Why can’t we just de-regulate all marriage?  If right-leaning folks or self-avowed and practicing heterosexual homophobes want to advocate that gay marriage is not a civil right–and I agree that it’s not a civil right–then why don’t we just do the right think and take away all immediate and assumed legal and financial privileges that are awarded by the government for heterosexual marriage?

The obvious problem with this is, obviously, that the legal arrangements when a couple divorces may become an issue here:  but would it really be any less messy?

On the whole drive home from Chicago to Pennsylvania, every single religious radio broadcast I could find on AM and FM was talking about gay marriage, whether it’s talk radio, call-in shows, or sermons preached on Sunday morning broadcasted from Pittsburgh.  Even the Catholic stations were talking about the grave immorality now abundantly evident in our culture now that Obama has disclosed his “feelings,” as if all of these folks needed another reason to hate the President, and as if there isn’t real incompentence and disaster within the Obama administration to really talk about.

But I am now convinced that this issue is not just a political smokescreen for talking about the economic issues on both sides of the aisle or to galvanize certain kinds of religious voters.  This issue is a smokescreen for the reality that heterosexual marriage is destroying our culture.  The statistics are now saying that 50% or more of all households with children have a single parent.  Nearly 80% of all single mothers are on some sort of welfare and nearly 30% of all single fathers are taking some sort of government support.  First marriages end in divorce 45-50% of the time, second marriages end in divorce 60-67% of the time, and 70-73% of third marriages end in divorce. Massachusetts has the lowest divorce rate and Nevada has the highest divorce rate in the US.  For unmarried heterosexuals who cohabitate, roughly 80% end in a separation or divorce, 45% of them ultimately get married.  When children are involved in cohabitations, they are five times more likely to live in poverty than if their parents were married.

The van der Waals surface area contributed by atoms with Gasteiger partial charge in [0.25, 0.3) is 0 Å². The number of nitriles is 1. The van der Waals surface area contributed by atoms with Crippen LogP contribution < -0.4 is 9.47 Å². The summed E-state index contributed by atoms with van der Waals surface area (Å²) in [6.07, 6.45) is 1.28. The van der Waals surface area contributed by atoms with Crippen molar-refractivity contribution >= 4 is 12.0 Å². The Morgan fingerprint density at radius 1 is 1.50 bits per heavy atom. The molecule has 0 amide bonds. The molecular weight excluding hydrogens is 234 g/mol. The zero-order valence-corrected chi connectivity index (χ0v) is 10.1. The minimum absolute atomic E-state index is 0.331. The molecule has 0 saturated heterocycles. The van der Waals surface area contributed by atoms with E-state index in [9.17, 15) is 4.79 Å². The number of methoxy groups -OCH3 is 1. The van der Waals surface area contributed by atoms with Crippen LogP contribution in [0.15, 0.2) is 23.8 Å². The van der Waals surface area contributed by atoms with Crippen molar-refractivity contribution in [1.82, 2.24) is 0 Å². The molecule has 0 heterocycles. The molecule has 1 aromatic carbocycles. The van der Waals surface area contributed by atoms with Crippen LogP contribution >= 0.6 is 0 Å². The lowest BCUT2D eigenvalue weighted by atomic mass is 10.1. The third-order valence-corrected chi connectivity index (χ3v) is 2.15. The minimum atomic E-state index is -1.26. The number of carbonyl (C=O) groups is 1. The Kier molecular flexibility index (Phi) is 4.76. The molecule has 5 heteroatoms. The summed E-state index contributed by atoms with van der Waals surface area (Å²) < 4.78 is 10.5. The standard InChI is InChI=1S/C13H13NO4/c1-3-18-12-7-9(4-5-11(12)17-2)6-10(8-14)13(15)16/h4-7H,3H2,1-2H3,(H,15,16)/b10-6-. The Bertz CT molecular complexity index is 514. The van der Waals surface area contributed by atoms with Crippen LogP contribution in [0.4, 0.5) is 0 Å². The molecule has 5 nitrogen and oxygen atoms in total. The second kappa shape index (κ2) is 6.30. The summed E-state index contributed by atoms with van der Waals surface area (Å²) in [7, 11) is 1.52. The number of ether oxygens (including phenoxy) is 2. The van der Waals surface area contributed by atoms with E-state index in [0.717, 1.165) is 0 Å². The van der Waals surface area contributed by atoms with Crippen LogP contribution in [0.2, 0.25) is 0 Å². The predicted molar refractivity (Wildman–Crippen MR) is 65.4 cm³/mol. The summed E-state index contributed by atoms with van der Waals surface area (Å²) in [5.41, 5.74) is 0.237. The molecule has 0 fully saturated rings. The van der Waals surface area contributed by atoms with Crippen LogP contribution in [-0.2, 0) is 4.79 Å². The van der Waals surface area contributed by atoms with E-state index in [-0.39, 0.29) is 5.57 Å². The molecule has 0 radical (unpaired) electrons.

My point here is not to start an argument about the ethics of cohabitation, etc., etc., because of all of the weddings I have officiated only a handful of them were not cohabitating already–and those who were cohabitating were more likely to tell me that they would not attend a United Church of Christ congregation because of our “liberal” stance on gay marriage.  My point, however, is that heterosexuals have a lot to account for the problems in our society.  It isn’t that folks aren’t listening to what the church has to say, it’s that the church has totally failed to make connections to marriage and the common good.

This week President Obama released a political ad with “Julia,” a woman who needs government at every point in her life.  While I can appreciate what Obama is doing in this interactive ad, the conservatives’ response attacks this fictional “Julia” to be promoting welfare queens, and the liberal response is that the GOP is out of touch.  But isn’t this the same argument on every economic or social issue in America?  Or is the point of the “Julia” ad to simply encompass these entire debates?